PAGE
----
I've been looking at lots of art again, and coincidentally the two most recent shows I've seen have been all about paper and its various uses and manipulations. I made my first visit to the Museum of Design at their new Columbus Circle location to see Slash: Paper Under the Knife, and I'm so glad I did as it pretty much blew my head wide open. Two full floors of extraordinary works mostly made with paper and knife (or laser). Many of you might recognize the work of Béatrice Coron as she has had lots of artwork displayed in the subways. But the small posters on the F Train are nothing compared to her floor to ceiling black cut-out versions of heaven and hell (Hint: heaven and hell really don't look that different). She has endless tiny figures cut out of tyvek in a humorous, Boschian, ant farm like cross section.
My favorite by about a mile, though, were the series of about two dozen tunnel books by Romanian/American artist Andrea Dezsö. They are meticulous and beautiful little boxes, painted in jewel like colors. At bottom, much as I am moved by aesthetics, it will always be the marriage of aesthetics with narrative that leaves me breathless. She paints monsters, aliens, insects, little girls lost in the woods; cityscapes and forests. Every once in a great while I'll come across an artist who has seemingly reached into my skull and pulled out imagery or stories that seem to have been there already, unrealized and waiting and it never fails to bring me to my knees.
The evening before I saw Playing With Pictures: The Art of the Victorian Photocollage at the Met. I can honestly say that it's not really like anything else I've seen and I've seen a lot. It's three rooms full of pages of photo albums which have been meticulously (and beautifully) painted with photos cut out and collaged into surreal, creative and sometimes disturbing designs. The heads of women pasted onto the bodies of ducks. Acrobats, harlequins and spiderwebs with photos of family members and pets inserted into the designs. All the works shown were from the mid to late 19th century - in other words surrealism before most of the surrealists were born. Lewis Carroll meets Terry Gilliam.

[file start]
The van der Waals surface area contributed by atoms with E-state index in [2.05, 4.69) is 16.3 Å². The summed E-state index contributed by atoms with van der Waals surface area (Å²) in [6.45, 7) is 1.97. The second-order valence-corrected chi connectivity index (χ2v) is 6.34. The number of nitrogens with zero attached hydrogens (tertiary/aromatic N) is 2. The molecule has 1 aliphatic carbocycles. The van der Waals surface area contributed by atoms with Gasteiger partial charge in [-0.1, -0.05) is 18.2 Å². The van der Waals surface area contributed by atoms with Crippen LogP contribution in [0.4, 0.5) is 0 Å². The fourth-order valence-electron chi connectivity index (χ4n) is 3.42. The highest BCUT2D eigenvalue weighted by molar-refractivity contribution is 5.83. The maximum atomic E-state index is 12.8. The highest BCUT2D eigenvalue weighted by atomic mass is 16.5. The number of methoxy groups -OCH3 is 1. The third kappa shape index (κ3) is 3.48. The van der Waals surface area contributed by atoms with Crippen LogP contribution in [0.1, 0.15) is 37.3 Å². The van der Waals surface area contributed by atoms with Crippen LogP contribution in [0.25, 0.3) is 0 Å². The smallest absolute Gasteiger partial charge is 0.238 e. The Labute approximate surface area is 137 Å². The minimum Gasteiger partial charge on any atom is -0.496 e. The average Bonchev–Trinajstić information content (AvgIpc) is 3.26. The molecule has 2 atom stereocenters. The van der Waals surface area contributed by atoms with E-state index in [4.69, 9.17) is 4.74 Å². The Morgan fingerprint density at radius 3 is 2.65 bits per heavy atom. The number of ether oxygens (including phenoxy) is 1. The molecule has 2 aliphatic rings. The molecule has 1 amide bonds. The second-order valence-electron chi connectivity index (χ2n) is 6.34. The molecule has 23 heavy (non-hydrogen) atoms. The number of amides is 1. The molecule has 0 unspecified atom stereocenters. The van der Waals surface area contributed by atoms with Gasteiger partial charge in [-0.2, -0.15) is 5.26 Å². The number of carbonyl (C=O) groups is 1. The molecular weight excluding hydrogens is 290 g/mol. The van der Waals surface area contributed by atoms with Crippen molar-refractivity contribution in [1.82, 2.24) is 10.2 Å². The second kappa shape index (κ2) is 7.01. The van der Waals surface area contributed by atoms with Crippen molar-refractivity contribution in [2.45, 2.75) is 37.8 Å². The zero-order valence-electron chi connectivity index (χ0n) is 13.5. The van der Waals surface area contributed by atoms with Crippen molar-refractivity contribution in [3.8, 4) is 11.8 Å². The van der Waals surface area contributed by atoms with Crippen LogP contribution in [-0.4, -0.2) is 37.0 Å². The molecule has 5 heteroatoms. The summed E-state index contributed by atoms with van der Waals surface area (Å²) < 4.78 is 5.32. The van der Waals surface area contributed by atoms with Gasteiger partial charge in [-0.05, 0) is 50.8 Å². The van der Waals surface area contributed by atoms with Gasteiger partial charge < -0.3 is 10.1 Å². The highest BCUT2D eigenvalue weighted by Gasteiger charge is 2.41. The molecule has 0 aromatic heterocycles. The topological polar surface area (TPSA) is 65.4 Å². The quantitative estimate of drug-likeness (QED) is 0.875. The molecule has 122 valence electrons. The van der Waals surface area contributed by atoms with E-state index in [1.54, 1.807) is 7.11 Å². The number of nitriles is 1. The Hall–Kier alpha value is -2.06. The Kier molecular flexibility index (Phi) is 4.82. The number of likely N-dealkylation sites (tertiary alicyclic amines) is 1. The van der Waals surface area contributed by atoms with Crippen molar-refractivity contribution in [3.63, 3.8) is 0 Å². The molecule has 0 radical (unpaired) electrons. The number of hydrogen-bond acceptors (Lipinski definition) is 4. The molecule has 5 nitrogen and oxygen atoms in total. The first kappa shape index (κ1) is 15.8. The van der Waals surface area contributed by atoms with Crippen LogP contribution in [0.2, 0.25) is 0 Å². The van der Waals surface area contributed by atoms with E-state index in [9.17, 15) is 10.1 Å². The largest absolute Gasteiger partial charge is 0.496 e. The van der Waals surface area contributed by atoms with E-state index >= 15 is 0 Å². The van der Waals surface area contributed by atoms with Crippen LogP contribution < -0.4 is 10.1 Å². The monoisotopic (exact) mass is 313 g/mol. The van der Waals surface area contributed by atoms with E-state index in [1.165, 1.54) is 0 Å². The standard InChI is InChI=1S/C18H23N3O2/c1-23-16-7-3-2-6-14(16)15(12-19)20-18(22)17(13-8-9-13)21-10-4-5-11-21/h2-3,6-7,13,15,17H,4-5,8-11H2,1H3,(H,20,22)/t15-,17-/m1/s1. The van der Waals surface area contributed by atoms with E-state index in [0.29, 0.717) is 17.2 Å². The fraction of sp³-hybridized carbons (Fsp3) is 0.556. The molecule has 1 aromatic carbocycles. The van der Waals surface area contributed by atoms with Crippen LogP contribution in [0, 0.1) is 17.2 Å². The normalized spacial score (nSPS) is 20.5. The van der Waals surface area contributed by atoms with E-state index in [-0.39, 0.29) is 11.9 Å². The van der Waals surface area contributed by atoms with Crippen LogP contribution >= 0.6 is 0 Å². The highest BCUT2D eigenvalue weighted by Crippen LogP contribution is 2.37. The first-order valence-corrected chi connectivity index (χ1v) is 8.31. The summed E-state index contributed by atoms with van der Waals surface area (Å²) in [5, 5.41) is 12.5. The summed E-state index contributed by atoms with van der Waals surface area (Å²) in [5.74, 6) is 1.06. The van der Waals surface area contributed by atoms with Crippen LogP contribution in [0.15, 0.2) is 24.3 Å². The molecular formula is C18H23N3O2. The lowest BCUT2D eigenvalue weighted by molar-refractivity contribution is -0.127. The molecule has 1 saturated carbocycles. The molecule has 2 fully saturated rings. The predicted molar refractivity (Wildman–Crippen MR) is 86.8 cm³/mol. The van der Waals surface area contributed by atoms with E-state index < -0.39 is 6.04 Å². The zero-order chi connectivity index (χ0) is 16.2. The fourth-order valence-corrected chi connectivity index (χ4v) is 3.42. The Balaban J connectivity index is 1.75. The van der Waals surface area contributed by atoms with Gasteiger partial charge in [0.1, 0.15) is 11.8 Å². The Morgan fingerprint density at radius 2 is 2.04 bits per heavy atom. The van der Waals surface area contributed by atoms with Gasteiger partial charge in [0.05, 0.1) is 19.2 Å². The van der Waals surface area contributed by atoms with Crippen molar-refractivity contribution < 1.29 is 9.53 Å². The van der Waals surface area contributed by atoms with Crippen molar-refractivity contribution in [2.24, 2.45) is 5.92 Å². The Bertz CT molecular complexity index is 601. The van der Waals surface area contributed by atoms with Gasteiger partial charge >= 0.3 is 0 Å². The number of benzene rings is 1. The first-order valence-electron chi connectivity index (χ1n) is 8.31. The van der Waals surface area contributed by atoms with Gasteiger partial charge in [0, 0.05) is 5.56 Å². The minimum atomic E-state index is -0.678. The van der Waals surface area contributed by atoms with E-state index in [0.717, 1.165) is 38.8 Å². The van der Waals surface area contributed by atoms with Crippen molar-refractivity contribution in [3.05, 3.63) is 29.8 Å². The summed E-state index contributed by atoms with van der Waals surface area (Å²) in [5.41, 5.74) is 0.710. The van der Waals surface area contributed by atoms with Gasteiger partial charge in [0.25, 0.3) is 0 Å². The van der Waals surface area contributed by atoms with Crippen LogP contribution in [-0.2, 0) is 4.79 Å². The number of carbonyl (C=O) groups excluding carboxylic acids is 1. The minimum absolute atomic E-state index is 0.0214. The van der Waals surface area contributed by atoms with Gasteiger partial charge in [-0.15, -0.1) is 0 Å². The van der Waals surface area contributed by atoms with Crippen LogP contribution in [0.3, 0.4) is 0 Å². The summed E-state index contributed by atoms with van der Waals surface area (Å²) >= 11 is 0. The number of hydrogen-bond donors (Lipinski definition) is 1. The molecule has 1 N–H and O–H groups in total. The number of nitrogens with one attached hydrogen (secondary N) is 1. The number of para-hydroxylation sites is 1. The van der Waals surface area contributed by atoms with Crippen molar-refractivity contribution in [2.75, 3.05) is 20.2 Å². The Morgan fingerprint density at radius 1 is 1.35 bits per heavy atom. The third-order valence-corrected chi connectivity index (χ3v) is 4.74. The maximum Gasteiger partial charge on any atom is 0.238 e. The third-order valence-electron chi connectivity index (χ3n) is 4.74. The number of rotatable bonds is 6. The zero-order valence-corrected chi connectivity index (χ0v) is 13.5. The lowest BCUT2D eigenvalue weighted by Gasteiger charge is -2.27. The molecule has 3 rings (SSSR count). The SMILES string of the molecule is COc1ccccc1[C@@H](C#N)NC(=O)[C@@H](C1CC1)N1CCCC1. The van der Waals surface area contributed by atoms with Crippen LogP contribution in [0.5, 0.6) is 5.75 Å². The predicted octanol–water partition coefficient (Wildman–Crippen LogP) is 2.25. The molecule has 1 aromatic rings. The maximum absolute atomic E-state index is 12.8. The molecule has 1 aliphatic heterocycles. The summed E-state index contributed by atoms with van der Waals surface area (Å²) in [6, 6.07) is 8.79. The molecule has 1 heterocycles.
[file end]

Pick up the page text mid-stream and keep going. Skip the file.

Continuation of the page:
All of these skillful and odd works were created by women, none were professional artists, and certainly with very little thought of public exhibition. They were created at home, from photographs of their husbands and children and dogs and parents. It was a time when women like these weren't called "talented", but "accomplished". Women of their class were expected to paint and play piano and sing and pour tea. They had accomplishments, they entertained in the evenings, they stayed at home. Aside from the obvious skill and charm of the images on display, something I found particularly thrilling were the madcap levels of whimsy and imagination demonstrated. It made me wonder what these women were like. They possess that strange Victorian surrealist morbidity that Edward Gorey capitalized on so interestingly for all those years.
Of course, the Metropolitan Museum is a magical place at all times, and I realized I haven't been going back as much as I should. They have music and wine on Friday nights still, and soon the roof garden will be open and sometimes you can see the falcons that live on the Upper East Side that occasionally swoop over the park. Of course, one could construe all of this as being unspeakably romantic, which just might lead one to walking for blocks down 5th Avenue on a warm spring evening, which would inevitably lead to kissing on a park bench until it got too cold and too late and everyone had to take the subway home. I mean, it might.